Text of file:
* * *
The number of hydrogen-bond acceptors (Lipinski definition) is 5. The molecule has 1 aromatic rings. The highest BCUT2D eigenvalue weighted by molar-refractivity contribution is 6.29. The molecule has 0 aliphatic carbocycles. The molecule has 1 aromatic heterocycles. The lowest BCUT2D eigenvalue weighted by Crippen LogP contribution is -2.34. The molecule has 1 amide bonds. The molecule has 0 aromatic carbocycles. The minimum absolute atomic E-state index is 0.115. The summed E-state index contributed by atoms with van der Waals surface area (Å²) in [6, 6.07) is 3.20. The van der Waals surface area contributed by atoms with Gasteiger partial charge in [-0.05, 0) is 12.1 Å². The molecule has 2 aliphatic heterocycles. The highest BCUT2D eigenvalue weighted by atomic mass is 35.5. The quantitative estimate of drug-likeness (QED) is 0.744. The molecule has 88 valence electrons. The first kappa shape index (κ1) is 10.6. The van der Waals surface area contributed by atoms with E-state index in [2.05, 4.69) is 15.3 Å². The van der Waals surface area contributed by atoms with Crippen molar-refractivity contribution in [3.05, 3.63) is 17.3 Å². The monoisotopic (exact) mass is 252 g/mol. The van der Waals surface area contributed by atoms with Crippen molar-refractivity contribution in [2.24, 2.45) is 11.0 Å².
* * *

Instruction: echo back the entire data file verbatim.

The number of hydrogen-bond acceptors (Lipinski definition) is 5. The molecule has 1 aromatic rings. The highest BCUT2D eigenvalue weighted by molar-refractivity contribution is 6.29. The molecule has 0 aliphatic carbocycles. The molecule has 1 aromatic heterocycles. The lowest BCUT2D eigenvalue weighted by Crippen LogP contribution is -2.34. The molecule has 1 amide bonds. The molecule has 0 aromatic carbocycles. The minimum absolute atomic E-state index is 0.115. The summed E-state index contributed by atoms with van der Waals surface area (Å²) in [6, 6.07) is 3.20. The van der Waals surface area contributed by atoms with Gasteiger partial charge in [-0.05, 0) is 12.1 Å². The molecule has 2 aliphatic heterocycles. The highest BCUT2D eigenvalue weighted by atomic mass is 35.5. The quantitative estimate of drug-likeness (QED) is 0.744. The molecule has 88 valence electrons. The first kappa shape index (κ1) is 10.6. The van der Waals surface area contributed by atoms with E-state index in [2.05, 4.69) is 15.3 Å². The van der Waals surface area contributed by atoms with Crippen molar-refractivity contribution in [3.05, 3.63) is 17.3 Å². The monoisotopic (exact) mass is 252 g/mol. The van der Waals surface area contributed by atoms with Crippen molar-refractivity contribution in [2.24, 2.45) is 11.0 Å².